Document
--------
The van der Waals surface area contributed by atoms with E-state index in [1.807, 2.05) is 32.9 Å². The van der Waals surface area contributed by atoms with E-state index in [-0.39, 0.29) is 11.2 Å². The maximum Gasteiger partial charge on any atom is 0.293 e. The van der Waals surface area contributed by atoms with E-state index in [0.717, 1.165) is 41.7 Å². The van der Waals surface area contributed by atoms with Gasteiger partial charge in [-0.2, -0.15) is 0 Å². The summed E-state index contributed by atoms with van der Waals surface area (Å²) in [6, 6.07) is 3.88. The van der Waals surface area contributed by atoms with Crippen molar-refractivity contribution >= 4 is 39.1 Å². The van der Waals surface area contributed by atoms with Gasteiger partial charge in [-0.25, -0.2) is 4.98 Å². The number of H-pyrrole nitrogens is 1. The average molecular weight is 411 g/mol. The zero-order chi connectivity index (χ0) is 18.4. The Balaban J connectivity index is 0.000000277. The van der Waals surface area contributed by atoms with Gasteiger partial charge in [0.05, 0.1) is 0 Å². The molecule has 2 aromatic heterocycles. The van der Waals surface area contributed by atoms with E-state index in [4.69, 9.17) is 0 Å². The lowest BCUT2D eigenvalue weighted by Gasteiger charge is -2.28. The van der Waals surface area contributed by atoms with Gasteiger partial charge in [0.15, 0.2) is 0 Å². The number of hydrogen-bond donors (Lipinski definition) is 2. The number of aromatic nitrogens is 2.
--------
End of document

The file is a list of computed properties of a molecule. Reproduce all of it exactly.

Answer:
The van der Waals surface area contributed by atoms with E-state index in [1.807, 2.05) is 32.9 Å². The van der Waals surface area contributed by atoms with E-state index in [-0.39, 0.29) is 11.2 Å². The maximum Gasteiger partial charge on any atom is 0.293 e. The van der Waals surface area contributed by atoms with E-state index in [0.717, 1.165) is 41.7 Å². The van der Waals surface area contributed by atoms with Gasteiger partial charge in [-0.2, -0.15) is 0 Å². The summed E-state index contributed by atoms with van der Waals surface area (Å²) in [6, 6.07) is 3.88. The van der Waals surface area contributed by atoms with Crippen molar-refractivity contribution >= 4 is 39.1 Å². The van der Waals surface area contributed by atoms with Gasteiger partial charge in [-0.25, -0.2) is 4.98 Å². The number of H-pyrrole nitrogens is 1. The average molecular weight is 411 g/mol. The zero-order chi connectivity index (χ0) is 18.4. The Balaban J connectivity index is 0.000000277. The van der Waals surface area contributed by atoms with Gasteiger partial charge in [0.05, 0.1) is 0 Å². The molecule has 2 aromatic heterocycles. The van der Waals surface area contributed by atoms with E-state index in [4.69, 9.17) is 0 Å². The lowest BCUT2D eigenvalue weighted by Gasteiger charge is -2.28. The van der Waals surface area contributed by atoms with Gasteiger partial charge in [0.15, 0.2) is 0 Å². The number of hydrogen-bond donors (Lipinski definition) is 2. The number of aromatic nitrogens is 2.